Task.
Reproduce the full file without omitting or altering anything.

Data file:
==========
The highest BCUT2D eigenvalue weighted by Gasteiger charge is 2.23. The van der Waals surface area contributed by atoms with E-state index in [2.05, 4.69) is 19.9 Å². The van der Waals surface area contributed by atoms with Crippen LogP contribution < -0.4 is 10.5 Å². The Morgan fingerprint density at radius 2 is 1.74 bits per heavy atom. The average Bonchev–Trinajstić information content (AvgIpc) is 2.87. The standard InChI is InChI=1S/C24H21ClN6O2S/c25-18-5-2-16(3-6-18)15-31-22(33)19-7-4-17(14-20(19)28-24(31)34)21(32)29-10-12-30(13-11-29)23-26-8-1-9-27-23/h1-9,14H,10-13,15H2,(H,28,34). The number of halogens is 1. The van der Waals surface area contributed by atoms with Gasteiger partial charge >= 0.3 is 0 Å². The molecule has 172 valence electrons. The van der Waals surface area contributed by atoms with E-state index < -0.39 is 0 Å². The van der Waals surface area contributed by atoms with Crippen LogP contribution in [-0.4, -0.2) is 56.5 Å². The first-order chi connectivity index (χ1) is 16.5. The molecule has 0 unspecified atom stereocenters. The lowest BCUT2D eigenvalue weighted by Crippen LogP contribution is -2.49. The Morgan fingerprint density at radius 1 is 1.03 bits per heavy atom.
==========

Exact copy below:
The highest BCUT2D eigenvalue weighted by Gasteiger charge is 2.23. The van der Waals surface area contributed by atoms with E-state index in [2.05, 4.69) is 19.9 Å². The van der Waals surface area contributed by atoms with Crippen LogP contribution < -0.4 is 10.5 Å². The Morgan fingerprint density at radius 2 is 1.74 bits per heavy atom. The average Bonchev–Trinajstić information content (AvgIpc) is 2.87. The standard InChI is InChI=1S/C24H21ClN6O2S/c25-18-5-2-16(3-6-18)15-31-22(33)19-7-4-17(14-20(19)28-24(31)34)21(32)29-10-12-30(13-11-29)23-26-8-1-9-27-23/h1-9,14H,10-13,15H2,(H,28,34). The number of halogens is 1. The van der Waals surface area contributed by atoms with Gasteiger partial charge >= 0.3 is 0 Å². The molecule has 172 valence electrons. The van der Waals surface area contributed by atoms with E-state index < -0.39 is 0 Å². The van der Waals surface area contributed by atoms with Crippen LogP contribution in [-0.4, -0.2) is 56.5 Å². The first-order chi connectivity index (χ1) is 16.5. The molecule has 0 unspecified atom stereocenters. The lowest BCUT2D eigenvalue weighted by Crippen LogP contribution is -2.49. The Morgan fingerprint density at radius 1 is 1.03 bits per heavy atom.